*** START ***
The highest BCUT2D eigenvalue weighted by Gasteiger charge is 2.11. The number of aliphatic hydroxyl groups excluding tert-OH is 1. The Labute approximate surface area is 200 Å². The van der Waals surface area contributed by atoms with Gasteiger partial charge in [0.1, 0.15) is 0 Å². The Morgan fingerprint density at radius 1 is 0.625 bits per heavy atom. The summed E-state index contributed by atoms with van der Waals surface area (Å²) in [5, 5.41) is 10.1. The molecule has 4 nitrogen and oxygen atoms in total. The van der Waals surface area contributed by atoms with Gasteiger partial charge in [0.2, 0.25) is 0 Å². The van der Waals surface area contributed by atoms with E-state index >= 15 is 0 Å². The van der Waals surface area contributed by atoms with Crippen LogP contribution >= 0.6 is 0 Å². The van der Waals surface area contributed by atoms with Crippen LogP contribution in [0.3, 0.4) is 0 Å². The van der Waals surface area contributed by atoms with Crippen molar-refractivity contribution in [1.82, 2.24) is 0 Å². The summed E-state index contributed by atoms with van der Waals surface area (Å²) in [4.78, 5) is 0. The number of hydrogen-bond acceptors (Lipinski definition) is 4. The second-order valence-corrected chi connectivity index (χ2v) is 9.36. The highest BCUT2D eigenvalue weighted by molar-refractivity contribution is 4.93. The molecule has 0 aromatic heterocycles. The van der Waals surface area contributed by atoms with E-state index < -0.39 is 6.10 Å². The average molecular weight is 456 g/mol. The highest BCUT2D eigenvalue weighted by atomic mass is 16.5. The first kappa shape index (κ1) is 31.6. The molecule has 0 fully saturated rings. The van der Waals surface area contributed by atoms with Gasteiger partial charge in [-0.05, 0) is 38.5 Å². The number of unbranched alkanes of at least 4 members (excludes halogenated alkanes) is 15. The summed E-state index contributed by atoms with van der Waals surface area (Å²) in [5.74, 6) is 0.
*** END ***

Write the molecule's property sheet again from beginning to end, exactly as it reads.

The highest BCUT2D eigenvalue weighted by Gasteiger charge is 2.11. The number of aliphatic hydroxyl groups excluding tert-OH is 1. The Labute approximate surface area is 200 Å². The van der Waals surface area contributed by atoms with Gasteiger partial charge in [0.1, 0.15) is 0 Å². The Morgan fingerprint density at radius 1 is 0.625 bits per heavy atom. The summed E-state index contributed by atoms with van der Waals surface area (Å²) in [5, 5.41) is 10.1. The molecule has 4 nitrogen and oxygen atoms in total. The van der Waals surface area contributed by atoms with Gasteiger partial charge in [0.2, 0.25) is 0 Å². The van der Waals surface area contributed by atoms with E-state index >= 15 is 0 Å². The van der Waals surface area contributed by atoms with Crippen LogP contribution >= 0.6 is 0 Å². The van der Waals surface area contributed by atoms with Crippen LogP contribution in [0.3, 0.4) is 0 Å². The van der Waals surface area contributed by atoms with Crippen molar-refractivity contribution in [1.82, 2.24) is 0 Å². The summed E-state index contributed by atoms with van der Waals surface area (Å²) in [4.78, 5) is 0. The number of hydrogen-bond acceptors (Lipinski definition) is 4. The second-order valence-corrected chi connectivity index (χ2v) is 9.36. The highest BCUT2D eigenvalue weighted by molar-refractivity contribution is 4.93. The molecule has 0 aromatic heterocycles. The van der Waals surface area contributed by atoms with E-state index < -0.39 is 6.10 Å². The average molecular weight is 456 g/mol. The highest BCUT2D eigenvalue weighted by atomic mass is 16.5. The first kappa shape index (κ1) is 31.6. The molecule has 0 fully saturated rings. The van der Waals surface area contributed by atoms with Gasteiger partial charge in [-0.05, 0) is 38.5 Å². The number of unbranched alkanes of at least 4 members (excludes halogenated alkanes) is 15. The summed E-state index contributed by atoms with van der Waals surface area (Å²) in [5.74, 6) is 0.